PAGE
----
Scholars and testing companies have been following grade inflation for decades. The first ACT study on the topic dates to the mid-1990s, while researchers have used SAT data to study grade inflation since the 1970s. Last week saw the newest installment in this series, a report from the ACT called “Grade Inflation Continues to Grow in the Past Decade.”
Following the methods of most previous studies of grade inflation, the study uses ACT scores and self-reported high school grade point average (HSGPA) data from 2010 to 2021 to assess whether the relationship between grades and test scores is changing over time, including during the Covid-19 pandemic.
The study finds that grade inflation is occurring during this period, ticking up considerably after 2016 and then rising sharply during the pandemic. Since 2020, even students at the 25th percentile of ACT performance (i.e., students performing well below average) received better than a 3.0 grade point average, meaning their schools awarded them more A grades than C’s, D’s, and F’s combined. Meanwhile, ACT composite scores declined during the study period and fell markedly during the pandemic.
Grade inflation during this period was not the same for all groups, and this is one point on which this new study diverges from the findings of studies from a few years prior to the pandemic. The new ACT report finds greater grade inflation in schools serving less affluent student populations, whereas researchers from the College Board (which oversees the SAT) and a Fordham report by Seth Gershenson, both of which were released in 2018, found grading standards falling in schools with more affluent student populations. The federal High School Transcript Study that was released in March also found rising GPAs and more rigorous course-taking, even as scores on the gold standard national assessment declined.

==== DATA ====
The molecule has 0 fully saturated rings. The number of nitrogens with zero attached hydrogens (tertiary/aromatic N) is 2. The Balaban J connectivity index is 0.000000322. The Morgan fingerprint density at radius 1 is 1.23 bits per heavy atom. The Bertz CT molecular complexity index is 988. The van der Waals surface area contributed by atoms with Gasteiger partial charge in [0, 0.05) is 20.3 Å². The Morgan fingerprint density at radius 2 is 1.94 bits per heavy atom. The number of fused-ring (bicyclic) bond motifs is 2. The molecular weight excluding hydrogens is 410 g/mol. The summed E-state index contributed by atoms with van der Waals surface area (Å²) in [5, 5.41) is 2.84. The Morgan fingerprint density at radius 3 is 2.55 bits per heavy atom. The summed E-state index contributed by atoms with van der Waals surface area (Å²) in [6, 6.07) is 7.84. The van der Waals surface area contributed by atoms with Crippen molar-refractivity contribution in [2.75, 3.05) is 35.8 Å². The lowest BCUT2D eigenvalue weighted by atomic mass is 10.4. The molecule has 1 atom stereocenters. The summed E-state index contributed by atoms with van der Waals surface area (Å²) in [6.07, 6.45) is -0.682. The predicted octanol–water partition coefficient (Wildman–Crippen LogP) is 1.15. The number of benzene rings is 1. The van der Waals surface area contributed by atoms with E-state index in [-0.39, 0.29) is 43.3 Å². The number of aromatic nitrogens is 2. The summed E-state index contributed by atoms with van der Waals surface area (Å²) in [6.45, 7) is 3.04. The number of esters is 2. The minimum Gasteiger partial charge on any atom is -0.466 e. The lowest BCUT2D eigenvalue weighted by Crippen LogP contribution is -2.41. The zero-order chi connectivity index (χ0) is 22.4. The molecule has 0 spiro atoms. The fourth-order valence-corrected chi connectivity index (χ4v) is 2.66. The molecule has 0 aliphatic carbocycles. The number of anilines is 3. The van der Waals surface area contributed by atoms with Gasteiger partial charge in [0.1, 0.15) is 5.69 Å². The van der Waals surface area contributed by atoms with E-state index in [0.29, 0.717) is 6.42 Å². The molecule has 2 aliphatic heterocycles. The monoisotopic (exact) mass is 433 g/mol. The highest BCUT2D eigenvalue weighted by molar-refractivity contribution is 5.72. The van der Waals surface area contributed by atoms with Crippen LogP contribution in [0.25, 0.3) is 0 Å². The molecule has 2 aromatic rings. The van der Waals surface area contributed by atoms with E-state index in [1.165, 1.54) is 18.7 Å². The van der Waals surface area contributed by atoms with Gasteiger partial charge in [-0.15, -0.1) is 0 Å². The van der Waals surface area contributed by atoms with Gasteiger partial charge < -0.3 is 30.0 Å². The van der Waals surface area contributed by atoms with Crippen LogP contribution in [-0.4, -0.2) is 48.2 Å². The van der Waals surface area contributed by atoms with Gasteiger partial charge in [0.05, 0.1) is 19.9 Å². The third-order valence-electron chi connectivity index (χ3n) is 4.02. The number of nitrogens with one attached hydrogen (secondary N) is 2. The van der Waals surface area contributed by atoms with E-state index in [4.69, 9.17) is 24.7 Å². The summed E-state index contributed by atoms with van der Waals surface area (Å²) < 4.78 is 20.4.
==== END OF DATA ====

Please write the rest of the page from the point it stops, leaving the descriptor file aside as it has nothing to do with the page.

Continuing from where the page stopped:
(Interestingly, the last ACT study from 2013 also seems to be out of synch with the studies with which it shared overlapping years of data, i.e., the College Board, Fordham, and federal transcript studies, since the previous ACT study did not identify any grade inflation in the years 2004 to 2011, irrespective of school demographics.)
Three explanations for the ACT’s finding that grade inflation is concentrated in higher-poverty schools immediately come to mind. First, the 2021 (and 2013) ACT report both use statistical models that attempt to control for student and school demographics simultaneously, and this approach may lead to somewhat different findings. For example, the new ACT report finds grade inflation strongest for Black students when looking at students but then also for schools serving more White and Asian students. These findings are hard to reconcile, and the authors admit that their methods may lead their findings to diverge from other studies. Second, we know that students attending urban and higher poverty schools were more likely to spend more time in remote learning during the pandemic, and these schools may have relaxed grading standards even more than other schools. That might at least explain some of the differences in the most recent spikes in grade inflation. Third—and perhaps most worryingly—after a decade or so of grade inflation in more affluent schools, students in these schools may be reaching the ceiling of GPA. After all, these students had higher average grades before the bout of grade inflation documented by the SAT researchers and the 2018 Fordham report. And pre-pandemic headlines indicated that many students no longer had much room to improve their GPAs.
If the latter explanation is the correct one—if students in more affluent schools are nearing the GPA ceiling after decades of grade inflation—we can expect that GPA will no longer be as meaningful a signal of academic success, at least in more affluent schools, that it has been in the past.
SOURCE: Edgar I. Sanchez, Ph.D., and Raeal Moore, Ph.D., “Grade Inflation Continues to Grow in the Past Decade,” ACT, Inc (May 2022).